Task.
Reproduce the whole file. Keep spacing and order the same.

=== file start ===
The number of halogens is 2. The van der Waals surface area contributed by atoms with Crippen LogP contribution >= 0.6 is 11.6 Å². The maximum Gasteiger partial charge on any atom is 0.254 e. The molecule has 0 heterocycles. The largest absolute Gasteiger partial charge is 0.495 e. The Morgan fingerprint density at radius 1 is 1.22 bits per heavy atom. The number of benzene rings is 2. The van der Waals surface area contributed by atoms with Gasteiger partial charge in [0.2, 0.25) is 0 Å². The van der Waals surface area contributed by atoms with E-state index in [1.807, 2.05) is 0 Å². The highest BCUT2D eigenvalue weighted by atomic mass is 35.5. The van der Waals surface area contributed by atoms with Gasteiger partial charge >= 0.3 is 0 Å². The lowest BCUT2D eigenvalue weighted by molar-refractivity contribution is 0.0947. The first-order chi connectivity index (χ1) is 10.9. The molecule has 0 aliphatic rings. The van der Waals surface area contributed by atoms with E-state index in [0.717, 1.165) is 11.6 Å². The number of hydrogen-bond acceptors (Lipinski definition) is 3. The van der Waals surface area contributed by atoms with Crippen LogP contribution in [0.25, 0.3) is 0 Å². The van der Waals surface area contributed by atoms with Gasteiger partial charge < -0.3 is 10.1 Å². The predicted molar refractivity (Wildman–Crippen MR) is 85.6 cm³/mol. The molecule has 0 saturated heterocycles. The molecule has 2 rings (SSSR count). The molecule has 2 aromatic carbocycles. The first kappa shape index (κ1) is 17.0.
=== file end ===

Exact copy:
The number of halogens is 2. The van der Waals surface area contributed by atoms with Crippen LogP contribution >= 0.6 is 11.6 Å². The maximum Gasteiger partial charge on any atom is 0.254 e. The molecule has 0 heterocycles. The largest absolute Gasteiger partial charge is 0.495 e. The Morgan fingerprint density at radius 1 is 1.22 bits per heavy atom. The number of benzene rings is 2. The van der Waals surface area contributed by atoms with Gasteiger partial charge in [0.2, 0.25) is 0 Å². The van der Waals surface area contributed by atoms with E-state index in [1.807, 2.05) is 0 Å². The highest BCUT2D eigenvalue weighted by atomic mass is 35.5. The van der Waals surface area contributed by atoms with Gasteiger partial charge >= 0.3 is 0 Å². The lowest BCUT2D eigenvalue weighted by molar-refractivity contribution is 0.0947. The first-order chi connectivity index (χ1) is 10.9. The molecule has 0 aliphatic rings. The van der Waals surface area contributed by atoms with E-state index in [0.717, 1.165) is 11.6 Å². The number of hydrogen-bond acceptors (Lipinski definition) is 3. The van der Waals surface area contributed by atoms with Crippen LogP contribution in [0.25, 0.3) is 0 Å². The van der Waals surface area contributed by atoms with Gasteiger partial charge < -0.3 is 10.1 Å². The predicted molar refractivity (Wildman–Crippen MR) is 85.6 cm³/mol. The molecule has 0 saturated heterocycles. The molecule has 2 rings (SSSR count). The molecule has 2 aromatic carbocycles. The first kappa shape index (κ1) is 17.0.